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We have about 10 Macs at not big Digital Agency.
Currently I am doing some research and preparing some deployment plan, and don't know what to do with those Apple IDs. There is no any centralised business accounts that I would set up and manage all employees Apple IDs in one place. Or I have missed it?
Note: Those computers should not be synched with iPad or any other mobile devices, or this is not important to be able to

So what's the best practice in deployment:

  1. Tie up all machines to one(or group) accounts? E.g sales@companydomain.com, designers@companydomain.com, management@companydomain.com and so on

  2. Or create for each employee personal AppleID? e.g employeename@companydomain.com.

Would be nice to hear some advices from experienced admins

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You might want to clarify exactly what you're trying to do in your question. Are you trying to share application downloads and availability between users? Are you purchasing applications and want them to be available to all users? –  zwerdlds Feb 27 '13 at 17:35
    
I'm tagging this MDM since device management is really at the core of this question and iOS has lead the way, with OS X following. I wish there were a better term, but for now - all the "how to manage Apple ID" expertise lies under the mdm umbrella. –  bmike Feb 27 '13 at 17:53

1 Answer 1

There are tradeoffs to any choice of Apple ID, but unless your personal Apple ID are tied to an Apple email, you can always re-name the Apple ID and change email, DOB, security questions, etc…

For pilot projects on iOS where the budget for apps is less than $1000, I usually recommend a personal account option when you don't have someone in the organization to manage email / fire up new corporate accounts.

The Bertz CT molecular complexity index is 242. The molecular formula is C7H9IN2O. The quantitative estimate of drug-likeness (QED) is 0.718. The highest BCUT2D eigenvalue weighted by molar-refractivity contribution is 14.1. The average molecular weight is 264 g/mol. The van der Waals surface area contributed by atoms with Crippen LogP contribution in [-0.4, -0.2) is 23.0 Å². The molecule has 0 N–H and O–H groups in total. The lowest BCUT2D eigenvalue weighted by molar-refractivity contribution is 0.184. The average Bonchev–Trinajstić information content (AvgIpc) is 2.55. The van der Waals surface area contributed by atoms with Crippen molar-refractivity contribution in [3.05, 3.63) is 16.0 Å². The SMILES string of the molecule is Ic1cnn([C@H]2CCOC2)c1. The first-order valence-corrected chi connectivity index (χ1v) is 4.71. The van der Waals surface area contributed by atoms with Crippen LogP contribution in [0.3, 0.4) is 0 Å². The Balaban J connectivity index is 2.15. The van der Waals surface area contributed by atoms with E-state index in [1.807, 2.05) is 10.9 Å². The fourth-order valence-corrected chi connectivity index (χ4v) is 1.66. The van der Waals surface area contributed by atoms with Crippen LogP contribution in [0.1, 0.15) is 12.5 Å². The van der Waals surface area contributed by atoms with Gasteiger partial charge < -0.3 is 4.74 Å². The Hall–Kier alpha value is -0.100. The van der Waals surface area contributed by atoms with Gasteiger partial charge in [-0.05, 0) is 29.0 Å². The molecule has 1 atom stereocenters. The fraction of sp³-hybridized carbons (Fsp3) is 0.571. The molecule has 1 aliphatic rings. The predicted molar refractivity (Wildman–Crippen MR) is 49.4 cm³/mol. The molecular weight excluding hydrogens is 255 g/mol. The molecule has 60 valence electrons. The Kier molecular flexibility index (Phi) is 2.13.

If you do have control and desire to set up work Apple ID, then you should do that and keep the purchases on a work account per policy. This also is my primary recommendation for Macs since software costs are often higher and you are less likely to shuffle people through a Mac as opposed to an iPad or iPhone/iPod.

The process of discovering how you want to enable your people to work, who will be responsible for managing Apple ID / passwords is more valuable than any decision you actually make. Most decisions can be fixed / adjusted / changed if you find you choose unwisely. Just write up your plan, review it internally and go. You don't have to get everything right if you can loop back in 3 months and see how you did and adjust accordingly.

I would go to the seller of your Macs and see if they can advise you on how to deploy. If you haven't purchased yet, go to your local Apple store (if there is one) and talk with their Business Team. They help hundreds of groups like you navigate the path of using Apple at work. They don't charge for their time, have amazing resources if you stump them, and can hand you off to a local consultant if it's more economical to hire expertise if you have more money that time or training. A good consultant will guide you and inform so you can use Apple's planning guides to best effect.


Here's my TLDR advice:

  1. Empower each Mac user to use their work email as their Apple ID and have no form of payment associated with these accounts.
  2. Expect them to handle purchases / updates with a discretionary budget of gift cards that work provides, so you'll train them or get them to Apple for training so they can perform basic tasks / troubleshooting without needing your help. Treat one-off purchases like other things you use expense reports for and review all purchases quarterly or annually to see which apps you want everyone to be using.
  3. Enroll your work in Apple's VPP program (even though it's designed for iOS - you will be forced to think about how to deploy apps and the resources there are worth your time to read / understand.) My guess is VPP will come to Macs this year with 10.9 - but that's wild speculation on my part.
  4. Use one account to gift required apps to each user account if you find gift cards unworkable. Use this for purchases that are role-based as opposed to exploratory or one-off needs.
  5. Consider enrolling in Joint Venture so Apple can provide your first line of help desk training and support in a business setting.
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